Remembering 9/11/01

I don’t remember the exact exchange of words I had with my brother when he called me the morning of September 11. 2001, but, knowing me, I probably said something smart-assed because I have chronic insomnia and the last thing I want is interrupted sleep when I’m actually getting some. I do know I quit being a smart-ass as soon as I recognized the tone of his voice… it registered fear and disbelief as he said “No, really, you have to turn on CNN. I don’t believe this.”
I crawled out of bed, barely opening my eyes, grabbed my remote, turned on the TV to CNN and as the picture came on and my eyes focused, I saw a plane hit the World Trade Center in New York City.
My first thought was, “My God, what a horrible accident!” Shock turned to complete disbelief as I heard them talking, getting only a few words here and there because I think my mind was already setting itself into denial mode. Words like hijackers, airplanes, both towers, the Pentagon a target… and then the first tower collapsed to the ground and there was no way to deny what I was seeing and hearing any longer. The New York City skyline changed forever and, along with it, so did the whole world as I knew it.
I watched the entire day, seeing the second tower fall, hearing of the attack on the Pentagon, hearing of the brave passengers on Flight 93 who decided that, if they had to die, it would mean something… that plane never reached its intended target (believed to be either the U.S. Capitol or the White House). The Flight 93 passengers re-took the plane and it crashed in a remote field in Pennsylvania.
The images I saw that day are forever etched in my mind. I’ve never forgotten the tragic events, nor the aftermath that followed. I don’t believe anyone has forgotten any of that.
But, sadly, I think we, as a nation, have forgotten what got us to that terrible moment in time in the first place.
I feel as though we are right back in that same comfort zone of superiority and self-righteousness, and utter “we’re better than you because…” smugness that we’ve always been in. Worse, we’ve also slipped back into the same apathy. too. That same “I don’t care what happens to the rest of the world, because I’m an American” crap.
Immediately after 9/11, the whole world came together for a brief moment. For one brief, glowing moment in time, we were all one people… the human race… joined in grief, sorrow, and disbelief. New Yorkers were our brothers and sisters and we all, as a nation, joined together and helped them in any way we could. Some traveled across country to help, those who couldn’t kept prayer vigils and sent donations, food, water, clothing, whatever was needed.
Now… do we really give that much thought to all of it? Admit it, the most we think about it is on the anniversary every year. And we obviously don’t give much, if any, thought to the cause.
Hate… fear… ignorance. We hate what we’re afraid of, and we’re afraid of what we don’t understand. Yet, we do very little to change things.
Instead, we show the world our ignorance by opposing the building of a mosque in New York, It’s called a slap in the face to those who died on 9/11. I see it as an attempt to close wounds and educate us about what we don’t understand. The first lesson being that not every Muslim is a member of the Al-Qaeda and set on declaring a Jihad against all Americans. Instead of opposing the building of this mosque, with threats of violence, no less… we should, instead, use it as an opportunity to extend an olive branch, if you will. Allow them to have their mosque and then maybe build a Christian church, and a Jewish temple or just a larger center where everyone can go and learn about ALL religions and cultures. Let the mosque stand as a symbol of hope, peace and brotherhood, whether you are Muslim or not.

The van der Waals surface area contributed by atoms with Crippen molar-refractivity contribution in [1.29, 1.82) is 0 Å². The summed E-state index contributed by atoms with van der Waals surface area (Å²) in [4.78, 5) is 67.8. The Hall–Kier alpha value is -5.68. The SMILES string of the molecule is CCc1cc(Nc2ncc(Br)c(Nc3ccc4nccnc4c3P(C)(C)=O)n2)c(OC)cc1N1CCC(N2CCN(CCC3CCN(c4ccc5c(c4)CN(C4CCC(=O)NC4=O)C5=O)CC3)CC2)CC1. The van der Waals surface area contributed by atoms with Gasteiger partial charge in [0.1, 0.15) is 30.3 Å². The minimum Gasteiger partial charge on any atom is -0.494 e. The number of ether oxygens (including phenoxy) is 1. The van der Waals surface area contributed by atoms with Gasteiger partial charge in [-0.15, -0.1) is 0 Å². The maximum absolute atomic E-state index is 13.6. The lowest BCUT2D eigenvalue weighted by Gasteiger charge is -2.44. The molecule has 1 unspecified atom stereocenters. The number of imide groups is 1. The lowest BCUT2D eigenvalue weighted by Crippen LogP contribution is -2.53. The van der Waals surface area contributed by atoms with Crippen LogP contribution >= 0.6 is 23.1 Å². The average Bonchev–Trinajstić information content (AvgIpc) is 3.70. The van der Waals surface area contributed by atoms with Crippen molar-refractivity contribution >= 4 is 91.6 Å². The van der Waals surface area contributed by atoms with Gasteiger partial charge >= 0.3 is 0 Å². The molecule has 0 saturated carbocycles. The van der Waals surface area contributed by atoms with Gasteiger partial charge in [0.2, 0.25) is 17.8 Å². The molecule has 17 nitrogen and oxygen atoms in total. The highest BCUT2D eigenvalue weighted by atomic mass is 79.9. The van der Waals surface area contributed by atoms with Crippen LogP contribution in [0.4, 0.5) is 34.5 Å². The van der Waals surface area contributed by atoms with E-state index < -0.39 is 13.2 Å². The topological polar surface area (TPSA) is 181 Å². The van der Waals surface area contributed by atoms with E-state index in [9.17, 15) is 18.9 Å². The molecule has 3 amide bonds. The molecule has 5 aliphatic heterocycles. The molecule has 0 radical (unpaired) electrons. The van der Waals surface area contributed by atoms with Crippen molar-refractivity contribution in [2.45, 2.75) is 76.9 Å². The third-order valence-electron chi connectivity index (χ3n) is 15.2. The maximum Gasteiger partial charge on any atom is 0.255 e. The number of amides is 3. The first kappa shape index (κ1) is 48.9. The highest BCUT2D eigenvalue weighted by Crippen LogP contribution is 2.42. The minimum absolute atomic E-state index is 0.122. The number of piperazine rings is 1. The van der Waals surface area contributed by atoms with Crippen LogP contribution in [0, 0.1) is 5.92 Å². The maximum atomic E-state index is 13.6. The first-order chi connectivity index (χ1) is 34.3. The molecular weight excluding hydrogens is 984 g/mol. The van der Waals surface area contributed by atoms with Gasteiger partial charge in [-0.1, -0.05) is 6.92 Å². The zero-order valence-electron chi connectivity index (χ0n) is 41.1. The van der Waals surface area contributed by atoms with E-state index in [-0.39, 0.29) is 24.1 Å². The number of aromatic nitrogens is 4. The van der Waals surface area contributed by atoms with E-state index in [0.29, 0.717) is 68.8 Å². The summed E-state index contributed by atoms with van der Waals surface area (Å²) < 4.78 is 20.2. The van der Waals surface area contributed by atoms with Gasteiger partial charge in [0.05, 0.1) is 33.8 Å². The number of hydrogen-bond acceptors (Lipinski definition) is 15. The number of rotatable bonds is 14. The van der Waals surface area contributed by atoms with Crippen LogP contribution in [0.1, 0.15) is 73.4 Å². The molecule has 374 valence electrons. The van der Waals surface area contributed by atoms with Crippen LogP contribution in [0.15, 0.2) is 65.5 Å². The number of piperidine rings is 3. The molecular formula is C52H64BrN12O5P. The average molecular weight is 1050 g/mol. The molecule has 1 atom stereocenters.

Stop the madness that brought us to such a tragic, horrific moment in history.
I’m not just talking about allowing Muslims freedom to worship, either. We display our ignorance in other ways. There are many Americans denied basic freedoms because everyone refuses to understand them. They are seen as something less than American, less than human and undeserving of rights afforded to other Americans just because they love and have committed themselves to someone of the same gender.
That makes no sense to me. Love is love is love is love! The heart wants what the heart wants! Why is this seen as wrong???
If God is infallible, and He knows each of us before we are even born, and He creates us in His image… why are so many people born homosexual or bisexual? God doesn’t make mistakes…  so… well, you figure it out.

What I really want to say is this… stop hating what you don’t understand. Educate yourself and try to look at the world and its people with new eyes. We are all humans. We may not speak the same languages or believe the same things… but we all feel the same emotions. Joy, sorrow, grief, pain, loss, happiness, hope, and love.

“Faith, hope and love are some good things He gave us… and the greatest is love,” – Alan Jackson “Where Were You (When The World Stopped Turnin’)”

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I Am Not Wrong

Fear
What will my family, friends think
If they find out who (what) I am?

Love is love
Is love is love
Why does it matter who it’s with?

HETERO-, HOMO-, BI-
All just labels meant to divide
Why does it have to be that way?

People are people
Why does it matter who they love?
Why can’t we all be treated the same?

I’m tired of hiding
I’ve been doing it most of my life
Told that who I am is wrong

But God doesn’t make mistakes
So who I am, what I am can’t be wrong
Because He made me

He knew me and who I would be
Long before I was in the womb
I’m not a mistake and I’m not wrong

So I am not going to hide anymore
I am not going to be ashamed
I am not going to be afraid

I am who I am
I love who I love
And I am not wrong

Copyright 2010 Michelle D. Wampole